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Donkey Coffee Concerts

Donkey Coffee is known for hosting open stage shows and local musicians

Donkey is known for their intimate atmosphere where local musicians can perform a variety of different genres.


Donkey Coffee and Espresso hosts a relaxing and intimate hang-out spot where first-time musicians can perform while listeners enjoy drinking coffee.

The shop, 17 W. Washington, hosts open-stage performances as a chance for anyone to perform on stage for a 15-minute time slot since it opened in 2002.

Troy Gregorino, Donkey Coffee’s booking manager, said musicians, young and old, come to the open stage sessions each week.

“We’ve had everything from (a) local first year student, (who) never played a song in front of people before, to people who are Rock and Roll Hall of Fame inductees and everything in between,” Gregorino said.

Last Thursday, first singer Michael Tobar, a Marietta elementary school music teacher and a long-time performer in Athens, sang a collection of jazzy blues. In addition to singing, Tobar said he can play the flute, piano and accordion.

“I wear a lot of hats in the music field, which I think somebody has to do if they want to make a living,” Tobar said. “You’ve got to be able to do a lot of stuff.”

Former Ohio University student Cory Love sang while playing the harmonica, guitar and tambourine.

“I feel like it’s an environment more for people who like to listen rather than go and have a good time,” Love said. “It’s quiet, and you can contemplate the music.”

Chris Pyle, owner of Donkey Coffee, said each time slot for Thursday’s open-stage nights are filled, but there has been a decrease in musicians for the Friday and Saturday night performances.

“I think it’s one of those waves where (the number of musicians) kind of dipped and now it’s going back up. I was talking with Troy about this and I wonder if some of it is because people are more into DJ and that kind of thing so they’re less likely to learn a guitar,” Pyle said. “Traditionally open stages haven’t been like that, but maybe we’d allow something like that. Anyone can sign up, so if a DJ wanted to go up for fifteen minutes and do his thing, we’d probably let him.”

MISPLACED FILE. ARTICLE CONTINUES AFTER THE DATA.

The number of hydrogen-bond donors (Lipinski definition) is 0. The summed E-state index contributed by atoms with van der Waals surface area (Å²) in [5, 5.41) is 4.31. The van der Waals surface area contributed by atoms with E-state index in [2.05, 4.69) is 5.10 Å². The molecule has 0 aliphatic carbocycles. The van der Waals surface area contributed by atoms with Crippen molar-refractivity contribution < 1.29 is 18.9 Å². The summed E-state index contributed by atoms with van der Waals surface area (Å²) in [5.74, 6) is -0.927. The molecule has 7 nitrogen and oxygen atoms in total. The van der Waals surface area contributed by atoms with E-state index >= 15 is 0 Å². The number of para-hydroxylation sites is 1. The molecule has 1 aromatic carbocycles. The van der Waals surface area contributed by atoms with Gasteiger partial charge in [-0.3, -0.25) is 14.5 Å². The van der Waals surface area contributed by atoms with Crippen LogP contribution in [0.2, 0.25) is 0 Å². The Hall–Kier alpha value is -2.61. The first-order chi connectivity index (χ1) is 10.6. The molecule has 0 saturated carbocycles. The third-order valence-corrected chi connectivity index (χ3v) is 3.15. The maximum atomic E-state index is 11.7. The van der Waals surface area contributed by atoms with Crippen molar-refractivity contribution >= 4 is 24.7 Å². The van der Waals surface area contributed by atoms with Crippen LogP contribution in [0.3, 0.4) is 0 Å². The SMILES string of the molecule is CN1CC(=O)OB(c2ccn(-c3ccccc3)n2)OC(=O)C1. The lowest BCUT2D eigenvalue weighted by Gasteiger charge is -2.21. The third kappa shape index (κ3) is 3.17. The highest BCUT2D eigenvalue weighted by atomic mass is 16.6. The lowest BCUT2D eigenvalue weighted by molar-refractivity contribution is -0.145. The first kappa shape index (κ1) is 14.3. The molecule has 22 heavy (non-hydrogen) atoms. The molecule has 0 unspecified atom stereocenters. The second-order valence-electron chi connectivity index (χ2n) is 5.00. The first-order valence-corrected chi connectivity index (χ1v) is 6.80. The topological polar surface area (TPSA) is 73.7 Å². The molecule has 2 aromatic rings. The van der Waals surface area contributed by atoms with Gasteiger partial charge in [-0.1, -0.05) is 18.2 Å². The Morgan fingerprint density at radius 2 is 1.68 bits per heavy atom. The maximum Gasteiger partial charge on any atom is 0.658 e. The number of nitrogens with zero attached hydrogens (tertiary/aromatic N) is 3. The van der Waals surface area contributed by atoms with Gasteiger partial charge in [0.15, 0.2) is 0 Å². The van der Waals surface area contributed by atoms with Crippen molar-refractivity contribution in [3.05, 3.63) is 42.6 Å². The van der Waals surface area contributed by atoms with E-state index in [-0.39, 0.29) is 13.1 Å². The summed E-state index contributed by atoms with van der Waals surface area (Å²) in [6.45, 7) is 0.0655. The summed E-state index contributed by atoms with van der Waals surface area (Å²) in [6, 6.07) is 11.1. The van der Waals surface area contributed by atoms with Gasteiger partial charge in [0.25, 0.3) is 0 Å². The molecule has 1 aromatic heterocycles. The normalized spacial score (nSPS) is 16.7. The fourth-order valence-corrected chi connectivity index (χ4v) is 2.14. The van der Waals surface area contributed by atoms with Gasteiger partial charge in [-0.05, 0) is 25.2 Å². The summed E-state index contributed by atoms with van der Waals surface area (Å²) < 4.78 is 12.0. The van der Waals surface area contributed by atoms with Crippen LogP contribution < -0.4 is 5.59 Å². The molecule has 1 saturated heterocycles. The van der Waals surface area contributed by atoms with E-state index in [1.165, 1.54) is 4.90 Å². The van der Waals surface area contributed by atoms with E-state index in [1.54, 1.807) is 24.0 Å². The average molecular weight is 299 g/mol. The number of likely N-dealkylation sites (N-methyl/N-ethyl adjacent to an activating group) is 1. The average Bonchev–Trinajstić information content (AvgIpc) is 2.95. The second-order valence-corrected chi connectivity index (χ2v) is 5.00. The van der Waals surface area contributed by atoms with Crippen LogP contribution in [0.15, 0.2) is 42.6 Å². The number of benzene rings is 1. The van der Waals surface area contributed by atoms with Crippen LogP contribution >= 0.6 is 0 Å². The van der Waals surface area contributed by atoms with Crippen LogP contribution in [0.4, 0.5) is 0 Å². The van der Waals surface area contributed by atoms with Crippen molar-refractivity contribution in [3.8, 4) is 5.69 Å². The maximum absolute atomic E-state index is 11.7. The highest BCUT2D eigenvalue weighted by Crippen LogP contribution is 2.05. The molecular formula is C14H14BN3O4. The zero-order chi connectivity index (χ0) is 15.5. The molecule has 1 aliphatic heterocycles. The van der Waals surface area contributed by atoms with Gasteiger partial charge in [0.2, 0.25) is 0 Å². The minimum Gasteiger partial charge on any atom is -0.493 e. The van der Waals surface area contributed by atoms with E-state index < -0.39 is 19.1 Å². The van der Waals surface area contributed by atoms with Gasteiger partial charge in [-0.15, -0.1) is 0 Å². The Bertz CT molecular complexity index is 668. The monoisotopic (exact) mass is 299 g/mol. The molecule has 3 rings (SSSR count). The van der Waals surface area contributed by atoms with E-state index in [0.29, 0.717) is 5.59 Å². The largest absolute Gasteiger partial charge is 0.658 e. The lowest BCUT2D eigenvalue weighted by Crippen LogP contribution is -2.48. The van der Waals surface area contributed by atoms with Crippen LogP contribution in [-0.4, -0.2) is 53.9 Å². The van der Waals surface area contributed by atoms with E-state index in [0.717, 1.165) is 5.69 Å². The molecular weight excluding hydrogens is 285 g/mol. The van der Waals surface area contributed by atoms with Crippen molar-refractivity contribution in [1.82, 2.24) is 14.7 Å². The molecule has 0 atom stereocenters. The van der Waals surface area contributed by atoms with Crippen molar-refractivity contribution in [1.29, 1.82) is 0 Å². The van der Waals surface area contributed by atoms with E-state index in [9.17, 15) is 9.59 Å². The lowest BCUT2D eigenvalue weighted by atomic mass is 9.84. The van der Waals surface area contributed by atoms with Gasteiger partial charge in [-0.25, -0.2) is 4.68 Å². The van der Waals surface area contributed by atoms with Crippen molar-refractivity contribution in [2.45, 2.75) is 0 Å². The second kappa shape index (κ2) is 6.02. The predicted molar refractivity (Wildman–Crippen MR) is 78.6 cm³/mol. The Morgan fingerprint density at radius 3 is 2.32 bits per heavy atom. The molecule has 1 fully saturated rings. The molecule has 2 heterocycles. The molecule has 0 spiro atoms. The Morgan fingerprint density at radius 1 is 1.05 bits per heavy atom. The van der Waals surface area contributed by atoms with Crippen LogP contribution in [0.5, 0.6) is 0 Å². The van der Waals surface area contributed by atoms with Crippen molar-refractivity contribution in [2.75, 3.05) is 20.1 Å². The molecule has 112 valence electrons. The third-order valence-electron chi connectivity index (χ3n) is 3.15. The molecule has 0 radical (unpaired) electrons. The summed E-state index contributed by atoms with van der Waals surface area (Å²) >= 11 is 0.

Gregorino said the current musicians enjoy the intimate venue and the support of a judgement-free audience.

“Maybe it’s the fact that there’s no alcohol here, but everyone’s just so freaking nice,” Gregorino said. “It’s a very historically supportive kind of crowd, which I think is what brings a lot of people back. But it’s also a place where they get the sense that they’re really being listened to.”

Clara Wilson, a junior studying music therapy,performed for the first time at the open stage last week singing covers and an acoustic mashup of “Price Tag” by Jessie J and “Expensive” by Tori Kelly.

“I feel like everyone who’s listening is just very warm and accepting,” Wilson said. “I don’t feel like there’s any judgements.”

Gregorino said his favorite part of his job is to see the potential in people who are new to performing on stage and to watch the improvement.

“I think people like watching the progression of regular acts over time and combined with the unpredictability of what else might come into the fold,” Gregorino said. “It’s fast moving (with) 15-minute sets, (and) with tons of variety on any given night. It’s just a cool place to see something new.”

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Gregorino said Donkey Coffee also acts more like a theater where the performances are not just background noise as opposed to in a bar.

“It’s very personal, and it’s very intimate . . . You get to see people starting out and practicing their craft,” Tobar said. “That’s one of the things that makes this open mic stage very important, for new performing musicians to get familiar with performing for people.”

After Wilson’s first performance, she said she plans on performing at Donkey’s open stage again.

“I feel like everyone loves music and it’s really, at least interesting for me, to listen to somebody interpret a song in their own way,” Wilson said.

Pyle said Donkey Coffee is like a geek music haven where anyone can really listen to the music.

“I always call Athens this sort of make-believe world where it’s like these parallel universes of university community (intercepts) with real people of Appalachia foothills,” Gregorino said. “(Athens) just reaches a density of music, art and freedom of expression.”


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